Academic journal article Arab Studies Quarterly (ASQ)

Khalaf, Samir. Civil and Uncivil Violence in Lebanon: A History of the Internationalization of Communal Conflict

Academic journal article Arab Studies Quarterly (ASQ)

Khalaf, Samir. Civil and Uncivil Violence in Lebanon: A History of the Internationalization of Communal Conflict

Article excerpt

Khalaf, Samir. Civil and Uncivil Violence in Lebanon: A History of the Internationalization of Communal Conflict. New York, NY: Columbia University Press, 2002. Hardcover $32.50.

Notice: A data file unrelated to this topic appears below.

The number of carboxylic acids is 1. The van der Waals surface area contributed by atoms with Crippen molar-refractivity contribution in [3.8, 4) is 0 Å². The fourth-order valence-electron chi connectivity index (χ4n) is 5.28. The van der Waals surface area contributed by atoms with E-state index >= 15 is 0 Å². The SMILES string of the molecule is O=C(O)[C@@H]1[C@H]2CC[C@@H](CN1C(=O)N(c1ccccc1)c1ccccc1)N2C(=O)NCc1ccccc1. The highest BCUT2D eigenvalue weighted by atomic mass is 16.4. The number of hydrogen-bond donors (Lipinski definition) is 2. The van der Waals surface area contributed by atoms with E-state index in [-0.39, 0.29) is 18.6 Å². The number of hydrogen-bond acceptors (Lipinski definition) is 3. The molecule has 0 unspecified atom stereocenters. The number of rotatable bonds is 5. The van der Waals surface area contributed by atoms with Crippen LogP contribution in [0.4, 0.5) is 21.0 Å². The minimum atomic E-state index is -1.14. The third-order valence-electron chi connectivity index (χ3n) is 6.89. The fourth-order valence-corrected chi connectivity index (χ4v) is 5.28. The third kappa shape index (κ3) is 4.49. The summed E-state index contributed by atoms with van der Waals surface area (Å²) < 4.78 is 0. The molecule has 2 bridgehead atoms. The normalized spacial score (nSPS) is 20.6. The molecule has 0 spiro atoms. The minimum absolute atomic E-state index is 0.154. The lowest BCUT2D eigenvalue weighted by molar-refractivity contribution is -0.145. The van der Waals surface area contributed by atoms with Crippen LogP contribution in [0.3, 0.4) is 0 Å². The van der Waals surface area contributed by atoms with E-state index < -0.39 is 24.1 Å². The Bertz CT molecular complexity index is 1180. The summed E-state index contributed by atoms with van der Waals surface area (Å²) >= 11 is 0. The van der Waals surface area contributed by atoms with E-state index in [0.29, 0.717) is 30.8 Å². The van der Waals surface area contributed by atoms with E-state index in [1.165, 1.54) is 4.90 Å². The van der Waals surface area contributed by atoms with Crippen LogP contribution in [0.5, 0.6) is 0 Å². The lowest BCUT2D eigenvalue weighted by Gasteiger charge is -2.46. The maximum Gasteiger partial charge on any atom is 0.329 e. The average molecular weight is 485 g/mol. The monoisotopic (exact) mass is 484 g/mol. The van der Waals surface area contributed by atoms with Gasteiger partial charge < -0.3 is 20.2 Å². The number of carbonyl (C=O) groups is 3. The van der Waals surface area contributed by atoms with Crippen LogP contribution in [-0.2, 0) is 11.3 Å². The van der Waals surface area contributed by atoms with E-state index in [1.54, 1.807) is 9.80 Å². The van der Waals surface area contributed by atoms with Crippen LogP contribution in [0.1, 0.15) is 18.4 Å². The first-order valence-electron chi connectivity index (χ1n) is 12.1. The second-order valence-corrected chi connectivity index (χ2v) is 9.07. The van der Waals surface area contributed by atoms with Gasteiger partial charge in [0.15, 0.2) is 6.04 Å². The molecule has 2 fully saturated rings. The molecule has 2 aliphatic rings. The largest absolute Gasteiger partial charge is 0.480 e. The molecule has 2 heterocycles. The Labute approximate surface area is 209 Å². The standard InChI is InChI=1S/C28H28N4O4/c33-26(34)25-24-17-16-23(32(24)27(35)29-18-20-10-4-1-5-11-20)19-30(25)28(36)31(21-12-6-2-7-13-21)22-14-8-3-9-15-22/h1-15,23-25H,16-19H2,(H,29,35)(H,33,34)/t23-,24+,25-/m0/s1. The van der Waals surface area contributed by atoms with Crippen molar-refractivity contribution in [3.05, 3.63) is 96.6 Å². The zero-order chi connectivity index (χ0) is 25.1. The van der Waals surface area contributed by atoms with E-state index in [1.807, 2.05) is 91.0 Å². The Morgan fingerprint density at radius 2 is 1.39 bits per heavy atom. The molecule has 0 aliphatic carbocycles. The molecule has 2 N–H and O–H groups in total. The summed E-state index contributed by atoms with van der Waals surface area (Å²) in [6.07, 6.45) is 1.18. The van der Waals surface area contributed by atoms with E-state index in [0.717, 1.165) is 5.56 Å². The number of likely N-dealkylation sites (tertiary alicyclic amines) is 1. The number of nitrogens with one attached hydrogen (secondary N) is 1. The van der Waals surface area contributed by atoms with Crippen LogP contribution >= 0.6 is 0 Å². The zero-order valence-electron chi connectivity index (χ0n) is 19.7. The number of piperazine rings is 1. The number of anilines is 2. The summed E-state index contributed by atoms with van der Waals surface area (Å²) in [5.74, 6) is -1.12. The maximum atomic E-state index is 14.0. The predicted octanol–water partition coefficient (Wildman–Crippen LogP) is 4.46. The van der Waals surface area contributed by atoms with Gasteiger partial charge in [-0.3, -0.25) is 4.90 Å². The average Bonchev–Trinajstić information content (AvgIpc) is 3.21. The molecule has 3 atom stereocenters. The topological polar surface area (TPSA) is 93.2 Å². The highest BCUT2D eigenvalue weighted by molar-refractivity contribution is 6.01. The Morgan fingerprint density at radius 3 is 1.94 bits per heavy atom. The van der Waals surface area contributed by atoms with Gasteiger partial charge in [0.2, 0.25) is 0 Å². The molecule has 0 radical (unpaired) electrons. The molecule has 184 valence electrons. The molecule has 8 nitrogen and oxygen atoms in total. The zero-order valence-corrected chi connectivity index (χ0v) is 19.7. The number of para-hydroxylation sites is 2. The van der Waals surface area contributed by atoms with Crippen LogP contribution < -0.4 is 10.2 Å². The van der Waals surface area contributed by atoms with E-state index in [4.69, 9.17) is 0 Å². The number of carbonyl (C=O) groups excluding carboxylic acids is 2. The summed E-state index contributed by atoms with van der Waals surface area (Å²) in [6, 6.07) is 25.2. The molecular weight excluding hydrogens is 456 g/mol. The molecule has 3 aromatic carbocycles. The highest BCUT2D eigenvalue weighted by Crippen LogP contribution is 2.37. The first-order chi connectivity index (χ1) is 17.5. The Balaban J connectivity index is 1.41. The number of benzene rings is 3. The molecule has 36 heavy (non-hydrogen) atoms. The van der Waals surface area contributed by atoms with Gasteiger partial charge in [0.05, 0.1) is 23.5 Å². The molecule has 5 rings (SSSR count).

This is a comparative work about the various episodes of communal violence in Lebanon from 1820 to the 1975-1992 civil war. Khalaf discusses the relationship between internal and external factors that led to conflict. He posits that Lebanon's inherent deficiencies, such as its "fragile confessional democracy," civility and such, made it "vulnerable to inter-Arab and superpower rivalries" (p. 1). The book is well researched and critical of much of the earlier literature about Lebanon. Khalaf argues that such writings either depict Lebanon as bent on "'self-destruction,' 'self-dismantling' ... [while other writers] dismiss Lebanon as a myth ... artificial entity, created from the outset on shaky and flimsy foundations and therefore doomed to self-destruction" (p. 152). He is of the opinion that such writings suffer because of their misunderstanding of the relationship between the internal and external factors that led to violence. He sides in a significant way with another set of writers who view the period from 1943-1975 "as a rather fortunate interlude, a testimony to the resourcefulness and ingenuity of its people" (p. 152). …

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